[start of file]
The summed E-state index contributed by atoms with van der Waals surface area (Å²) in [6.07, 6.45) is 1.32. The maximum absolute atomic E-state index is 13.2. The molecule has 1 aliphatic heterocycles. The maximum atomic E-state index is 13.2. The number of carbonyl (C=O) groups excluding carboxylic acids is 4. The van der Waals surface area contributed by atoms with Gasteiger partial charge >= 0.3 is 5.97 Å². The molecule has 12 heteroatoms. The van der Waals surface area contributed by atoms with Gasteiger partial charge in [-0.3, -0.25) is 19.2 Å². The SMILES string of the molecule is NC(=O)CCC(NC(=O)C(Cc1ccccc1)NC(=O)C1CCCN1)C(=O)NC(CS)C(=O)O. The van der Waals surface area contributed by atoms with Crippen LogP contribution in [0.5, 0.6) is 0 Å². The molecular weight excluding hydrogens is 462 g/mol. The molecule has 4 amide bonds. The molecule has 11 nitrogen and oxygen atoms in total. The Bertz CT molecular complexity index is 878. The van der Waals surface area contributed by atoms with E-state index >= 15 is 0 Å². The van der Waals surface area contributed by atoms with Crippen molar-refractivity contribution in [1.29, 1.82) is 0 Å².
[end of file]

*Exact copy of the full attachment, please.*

The summed E-state index contributed by atoms with van der Waals surface area (Å²) in [6.07, 6.45) is 1.32. The maximum absolute atomic E-state index is 13.2. The molecule has 1 aliphatic heterocycles. The maximum atomic E-state index is 13.2. The number of carbonyl (C=O) groups excluding carboxylic acids is 4. The van der Waals surface area contributed by atoms with Gasteiger partial charge >= 0.3 is 5.97 Å². The molecule has 12 heteroatoms. The van der Waals surface area contributed by atoms with Gasteiger partial charge in [-0.3, -0.25) is 19.2 Å². The SMILES string of the molecule is NC(=O)CCC(NC(=O)C(Cc1ccccc1)NC(=O)C1CCCN1)C(=O)NC(CS)C(=O)O. The van der Waals surface area contributed by atoms with Crippen LogP contribution in [0.5, 0.6) is 0 Å². The molecular weight excluding hydrogens is 462 g/mol. The molecule has 4 amide bonds. The molecule has 11 nitrogen and oxygen atoms in total. The Bertz CT molecular complexity index is 878. The van der Waals surface area contributed by atoms with E-state index >= 15 is 0 Å². The van der Waals surface area contributed by atoms with Crippen molar-refractivity contribution in [1.29, 1.82) is 0 Å².